I use Linux exclusively and do so partly because I support the free software ideal. However, I am also responsible for several other people trying to use Linux (family, colleagues). Some but not all of these other users are very technical people in other domains (scientists). My experience is most users, including these technical users, will usually run into a problem that they cannot solve alone. Their only option without quite dedicated support immediately available would be to fall back to what they know: windows or mac.
I think the article is quite typical in this respect: somebody who gave Linux a try and would be happy to use it as a replacement, but encountered too many problems. I wish it weren't so, but just saying that it is biased or that no such problems exist is just denial.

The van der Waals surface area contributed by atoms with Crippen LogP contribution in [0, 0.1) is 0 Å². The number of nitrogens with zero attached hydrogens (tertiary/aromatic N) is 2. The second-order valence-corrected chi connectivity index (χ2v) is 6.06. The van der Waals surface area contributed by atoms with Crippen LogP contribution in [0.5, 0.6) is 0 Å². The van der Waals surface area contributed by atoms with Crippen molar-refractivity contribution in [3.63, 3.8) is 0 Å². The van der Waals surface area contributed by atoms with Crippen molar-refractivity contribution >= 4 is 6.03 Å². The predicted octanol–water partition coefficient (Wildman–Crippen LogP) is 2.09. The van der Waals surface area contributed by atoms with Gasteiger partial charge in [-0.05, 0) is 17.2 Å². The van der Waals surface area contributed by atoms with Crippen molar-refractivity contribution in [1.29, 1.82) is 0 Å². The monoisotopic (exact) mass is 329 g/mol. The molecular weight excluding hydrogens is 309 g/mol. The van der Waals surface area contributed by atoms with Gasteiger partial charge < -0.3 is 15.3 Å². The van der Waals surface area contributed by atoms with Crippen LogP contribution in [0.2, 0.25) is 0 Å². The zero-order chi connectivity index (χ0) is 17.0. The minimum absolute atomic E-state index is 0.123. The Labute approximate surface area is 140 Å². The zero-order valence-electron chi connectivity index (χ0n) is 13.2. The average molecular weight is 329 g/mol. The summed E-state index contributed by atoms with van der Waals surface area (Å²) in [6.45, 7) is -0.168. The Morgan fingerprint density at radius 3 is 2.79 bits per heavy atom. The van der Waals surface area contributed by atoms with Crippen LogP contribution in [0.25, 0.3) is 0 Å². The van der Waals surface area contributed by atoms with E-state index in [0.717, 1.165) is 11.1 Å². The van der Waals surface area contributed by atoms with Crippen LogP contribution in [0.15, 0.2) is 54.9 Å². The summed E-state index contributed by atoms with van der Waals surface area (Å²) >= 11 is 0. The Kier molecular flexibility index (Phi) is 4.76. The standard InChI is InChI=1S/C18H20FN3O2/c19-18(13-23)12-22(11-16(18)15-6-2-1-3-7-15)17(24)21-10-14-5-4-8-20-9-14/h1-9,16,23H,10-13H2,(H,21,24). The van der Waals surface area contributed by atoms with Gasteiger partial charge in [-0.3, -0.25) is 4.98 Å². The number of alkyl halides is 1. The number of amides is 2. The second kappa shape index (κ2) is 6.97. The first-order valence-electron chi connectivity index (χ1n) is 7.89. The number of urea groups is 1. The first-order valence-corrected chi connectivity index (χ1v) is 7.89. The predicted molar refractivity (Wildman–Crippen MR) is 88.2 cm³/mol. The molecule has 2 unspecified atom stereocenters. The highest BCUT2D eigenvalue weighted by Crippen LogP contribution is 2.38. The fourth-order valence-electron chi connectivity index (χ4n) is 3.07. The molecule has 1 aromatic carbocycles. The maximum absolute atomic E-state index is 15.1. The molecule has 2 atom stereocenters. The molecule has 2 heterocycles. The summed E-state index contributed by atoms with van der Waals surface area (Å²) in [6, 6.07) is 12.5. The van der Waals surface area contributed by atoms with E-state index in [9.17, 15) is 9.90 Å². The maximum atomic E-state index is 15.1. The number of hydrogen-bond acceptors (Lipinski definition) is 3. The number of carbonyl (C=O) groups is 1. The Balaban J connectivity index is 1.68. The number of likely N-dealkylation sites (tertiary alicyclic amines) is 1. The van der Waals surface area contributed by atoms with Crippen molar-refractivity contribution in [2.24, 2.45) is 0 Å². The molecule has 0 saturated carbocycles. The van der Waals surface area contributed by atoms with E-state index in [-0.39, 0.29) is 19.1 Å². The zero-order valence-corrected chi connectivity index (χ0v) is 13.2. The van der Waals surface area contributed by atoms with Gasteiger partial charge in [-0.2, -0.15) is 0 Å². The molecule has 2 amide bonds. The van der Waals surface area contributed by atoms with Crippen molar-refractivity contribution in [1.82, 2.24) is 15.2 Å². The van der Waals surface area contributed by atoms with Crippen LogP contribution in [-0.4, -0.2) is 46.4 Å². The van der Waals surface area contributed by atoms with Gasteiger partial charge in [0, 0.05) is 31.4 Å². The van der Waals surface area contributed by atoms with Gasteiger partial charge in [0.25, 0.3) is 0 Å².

I think the distribution model is different, with both advantages (all software is securely updated, single source) and disadvantages, but we should continue to live with it. In my recent experience, the real problem has been the instability of the desktop apps and environment, with the occasional hardware problem thrown in. Once you've gone to the trouble of installing Linux and changed your habits, most people want to benefit from its legendary stability and get on with their work. However, it just hasn't been possible to continue working, the changes (and bugs) have been too intrusive.